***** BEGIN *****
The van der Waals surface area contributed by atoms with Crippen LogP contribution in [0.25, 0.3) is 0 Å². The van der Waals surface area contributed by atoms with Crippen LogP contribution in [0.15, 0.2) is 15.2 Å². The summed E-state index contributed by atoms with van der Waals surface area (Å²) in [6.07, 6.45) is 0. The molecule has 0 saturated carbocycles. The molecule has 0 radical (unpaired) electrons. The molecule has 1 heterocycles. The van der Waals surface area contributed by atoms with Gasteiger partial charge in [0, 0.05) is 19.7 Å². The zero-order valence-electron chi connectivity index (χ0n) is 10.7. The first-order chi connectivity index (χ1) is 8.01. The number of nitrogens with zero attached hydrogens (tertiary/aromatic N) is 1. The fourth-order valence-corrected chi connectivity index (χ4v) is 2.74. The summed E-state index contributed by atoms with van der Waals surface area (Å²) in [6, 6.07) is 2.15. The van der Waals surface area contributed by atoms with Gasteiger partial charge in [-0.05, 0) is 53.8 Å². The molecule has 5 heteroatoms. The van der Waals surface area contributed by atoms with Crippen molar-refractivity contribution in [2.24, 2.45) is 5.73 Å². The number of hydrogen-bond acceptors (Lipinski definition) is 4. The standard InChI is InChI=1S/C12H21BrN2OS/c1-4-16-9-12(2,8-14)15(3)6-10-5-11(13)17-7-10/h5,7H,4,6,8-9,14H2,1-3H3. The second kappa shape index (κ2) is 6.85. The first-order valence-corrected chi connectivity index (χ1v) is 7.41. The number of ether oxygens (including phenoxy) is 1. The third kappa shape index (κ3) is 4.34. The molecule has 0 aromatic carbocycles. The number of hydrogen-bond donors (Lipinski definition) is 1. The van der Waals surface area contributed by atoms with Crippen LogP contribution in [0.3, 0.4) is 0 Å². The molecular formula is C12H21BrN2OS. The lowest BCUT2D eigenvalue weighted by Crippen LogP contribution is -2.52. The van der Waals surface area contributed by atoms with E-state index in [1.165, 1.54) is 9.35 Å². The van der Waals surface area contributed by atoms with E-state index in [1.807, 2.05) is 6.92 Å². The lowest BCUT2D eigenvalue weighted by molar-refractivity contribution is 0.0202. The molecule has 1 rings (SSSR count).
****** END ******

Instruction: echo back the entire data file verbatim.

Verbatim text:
The van der Waals surface area contributed by atoms with Crippen LogP contribution in [0.25, 0.3) is 0 Å². The van der Waals surface area contributed by atoms with Crippen LogP contribution in [0.15, 0.2) is 15.2 Å². The summed E-state index contributed by atoms with van der Waals surface area (Å²) in [6.07, 6.45) is 0. The molecule has 0 saturated carbocycles. The molecule has 0 radical (unpaired) electrons. The molecule has 1 heterocycles. The van der Waals surface area contributed by atoms with Gasteiger partial charge in [0, 0.05) is 19.7 Å². The zero-order valence-electron chi connectivity index (χ0n) is 10.7. The first-order chi connectivity index (χ1) is 8.01. The number of nitrogens with zero attached hydrogens (tertiary/aromatic N) is 1. The fourth-order valence-corrected chi connectivity index (χ4v) is 2.74. The summed E-state index contributed by atoms with van der Waals surface area (Å²) in [6, 6.07) is 2.15. The van der Waals surface area contributed by atoms with Gasteiger partial charge in [-0.05, 0) is 53.8 Å². The molecule has 5 heteroatoms. The van der Waals surface area contributed by atoms with Crippen molar-refractivity contribution in [2.24, 2.45) is 5.73 Å². The number of hydrogen-bond acceptors (Lipinski definition) is 4. The standard InChI is InChI=1S/C12H21BrN2OS/c1-4-16-9-12(2,8-14)15(3)6-10-5-11(13)17-7-10/h5,7H,4,6,8-9,14H2,1-3H3. The second kappa shape index (κ2) is 6.85. The first-order valence-corrected chi connectivity index (χ1v) is 7.41. The number of ether oxygens (including phenoxy) is 1. The third kappa shape index (κ3) is 4.34. The molecule has 0 aromatic carbocycles. The number of hydrogen-bond donors (Lipinski definition) is 1. The van der Waals surface area contributed by atoms with Crippen LogP contribution in [0.3, 0.4) is 0 Å². The molecular formula is C12H21BrN2OS. The lowest BCUT2D eigenvalue weighted by Crippen LogP contribution is -2.52. The van der Waals surface area contributed by atoms with E-state index in [1.165, 1.54) is 9.35 Å². The van der Waals surface area contributed by atoms with E-state index in [1.807, 2.05) is 6.92 Å². The lowest BCUT2D eigenvalue weighted by molar-refractivity contribution is 0.0202. The molecule has 1 rings (SSSR count).